Glucose filtered in the glomerulus is actively reabsorbed by sodium-glucose co-transporter 2 (SGLT2) in proximal tubular epithelial cells (PTEC) and passively returned to the blood via glucose transporter 2 (GLUT2). Healthy PTEC rely primarily on fatty acid beta-oxidation (FAO) for energy. In phase III trials, SGLT2 inhibitors improved outcomes in diabetic kidney disease (DKD). Tubulointerstitial renal fibrosis due to altered metabolic reprogramming of PTEC might be at the root of the pathogenesis of DKD. Here, we investigated the molecular mechanism of SGLT2 inhibitors’ renoprotective effect by examining transcriptional activity of Spp1, which encodes osteopontin, a key mediator of tubulointerstitial renal fibrosis. With primary cultured PTEC from Spp1-enhanced green fluorescent protein knock-in mice, we proved that in high-glucose conditions, increased SGLT2-and GLUT-mediated glucose uptake is causatively involved in aberrant activation of the glycolytic pathway in PTEC, thereby increasing mitochondrial reactive oxygen species (ROS) formation and transcriptional activation of Spp1. FAO activation did not play a direct role in these processes, but elevated expression of a tubular-specific enzyme, myo-inositol oxygenase, was at least partly involved. Notably, canagliflozin blocked overexpression of myo-inositol oxygenase. In conclusion, SGLT2 inhibitors exerted renoprotective effects by inhibiting aberrant glycolytic metabolism and mitochondrial ROS formation in PTEC in high-glucose conditions.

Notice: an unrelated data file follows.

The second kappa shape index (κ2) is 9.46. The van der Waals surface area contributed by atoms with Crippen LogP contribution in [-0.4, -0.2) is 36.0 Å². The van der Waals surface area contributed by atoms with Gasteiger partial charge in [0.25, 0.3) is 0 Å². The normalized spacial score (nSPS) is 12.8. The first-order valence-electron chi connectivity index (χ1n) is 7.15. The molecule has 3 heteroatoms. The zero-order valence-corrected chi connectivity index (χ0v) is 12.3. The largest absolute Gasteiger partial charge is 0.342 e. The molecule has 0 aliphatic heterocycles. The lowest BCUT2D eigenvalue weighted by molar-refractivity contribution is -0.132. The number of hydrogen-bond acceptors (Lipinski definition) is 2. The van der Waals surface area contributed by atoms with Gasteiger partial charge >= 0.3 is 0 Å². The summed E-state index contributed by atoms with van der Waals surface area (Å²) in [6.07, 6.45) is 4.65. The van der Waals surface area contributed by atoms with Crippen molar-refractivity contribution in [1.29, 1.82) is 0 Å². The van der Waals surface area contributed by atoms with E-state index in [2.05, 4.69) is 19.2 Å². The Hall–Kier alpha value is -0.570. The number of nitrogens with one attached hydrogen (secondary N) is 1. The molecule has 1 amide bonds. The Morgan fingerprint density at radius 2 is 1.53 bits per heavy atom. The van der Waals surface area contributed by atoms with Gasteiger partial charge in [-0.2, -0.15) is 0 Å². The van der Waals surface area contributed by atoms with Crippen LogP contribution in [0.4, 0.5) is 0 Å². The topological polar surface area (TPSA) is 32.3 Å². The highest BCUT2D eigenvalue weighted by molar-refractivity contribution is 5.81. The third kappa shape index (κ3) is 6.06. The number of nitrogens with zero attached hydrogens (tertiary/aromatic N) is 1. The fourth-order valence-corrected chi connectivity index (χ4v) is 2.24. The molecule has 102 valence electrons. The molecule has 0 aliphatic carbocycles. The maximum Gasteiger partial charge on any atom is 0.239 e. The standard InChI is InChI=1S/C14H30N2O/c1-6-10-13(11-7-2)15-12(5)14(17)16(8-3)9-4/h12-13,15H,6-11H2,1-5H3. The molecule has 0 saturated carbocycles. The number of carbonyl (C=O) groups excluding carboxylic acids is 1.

ASJC Scopus subject areas
- Molecular Biology
- Computer Science Applications
- Physical and Theoretical Chemistry
- Organic Chemistry
- Inorganic Chemistry